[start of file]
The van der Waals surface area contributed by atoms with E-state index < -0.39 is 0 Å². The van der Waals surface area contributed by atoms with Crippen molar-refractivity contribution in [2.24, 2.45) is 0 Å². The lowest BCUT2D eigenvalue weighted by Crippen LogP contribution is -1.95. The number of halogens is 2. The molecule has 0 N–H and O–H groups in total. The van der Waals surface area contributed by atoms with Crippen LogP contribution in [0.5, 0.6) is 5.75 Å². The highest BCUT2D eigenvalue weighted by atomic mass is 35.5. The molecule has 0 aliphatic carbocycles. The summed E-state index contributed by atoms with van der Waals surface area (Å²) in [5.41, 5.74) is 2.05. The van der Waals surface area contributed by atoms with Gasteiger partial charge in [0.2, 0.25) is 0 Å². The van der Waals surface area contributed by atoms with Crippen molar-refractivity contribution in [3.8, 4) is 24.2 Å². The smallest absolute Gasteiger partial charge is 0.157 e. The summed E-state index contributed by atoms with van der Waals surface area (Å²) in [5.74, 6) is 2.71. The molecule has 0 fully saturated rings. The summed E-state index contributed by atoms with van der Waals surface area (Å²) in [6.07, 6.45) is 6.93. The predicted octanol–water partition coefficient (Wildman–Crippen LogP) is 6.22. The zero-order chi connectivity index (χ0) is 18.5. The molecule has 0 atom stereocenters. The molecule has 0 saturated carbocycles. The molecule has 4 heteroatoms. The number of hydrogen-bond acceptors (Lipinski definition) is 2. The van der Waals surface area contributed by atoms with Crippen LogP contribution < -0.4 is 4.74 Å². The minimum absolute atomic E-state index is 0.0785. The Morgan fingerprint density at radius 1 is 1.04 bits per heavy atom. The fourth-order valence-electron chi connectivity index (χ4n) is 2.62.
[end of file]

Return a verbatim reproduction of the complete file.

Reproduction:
The van der Waals surface area contributed by atoms with E-state index < -0.39 is 0 Å². The van der Waals surface area contributed by atoms with Crippen molar-refractivity contribution in [2.24, 2.45) is 0 Å². The lowest BCUT2D eigenvalue weighted by Crippen LogP contribution is -1.95. The number of halogens is 2. The molecule has 0 N–H and O–H groups in total. The van der Waals surface area contributed by atoms with Crippen LogP contribution in [0.5, 0.6) is 5.75 Å². The highest BCUT2D eigenvalue weighted by atomic mass is 35.5. The molecule has 0 aliphatic carbocycles. The summed E-state index contributed by atoms with van der Waals surface area (Å²) in [5.41, 5.74) is 2.05. The van der Waals surface area contributed by atoms with Gasteiger partial charge in [0.2, 0.25) is 0 Å². The van der Waals surface area contributed by atoms with Crippen molar-refractivity contribution in [3.8, 4) is 24.2 Å². The smallest absolute Gasteiger partial charge is 0.157 e. The summed E-state index contributed by atoms with van der Waals surface area (Å²) in [5.74, 6) is 2.71. The molecule has 0 fully saturated rings. The summed E-state index contributed by atoms with van der Waals surface area (Å²) in [6.07, 6.45) is 6.93. The predicted octanol–water partition coefficient (Wildman–Crippen LogP) is 6.22. The zero-order chi connectivity index (χ0) is 18.5. The molecule has 0 atom stereocenters. The molecule has 0 saturated carbocycles. The molecule has 4 heteroatoms. The number of hydrogen-bond acceptors (Lipinski definition) is 2. The van der Waals surface area contributed by atoms with Crippen LogP contribution < -0.4 is 4.74 Å². The minimum absolute atomic E-state index is 0.0785. The Morgan fingerprint density at radius 1 is 1.04 bits per heavy atom. The fourth-order valence-electron chi connectivity index (χ4n) is 2.62.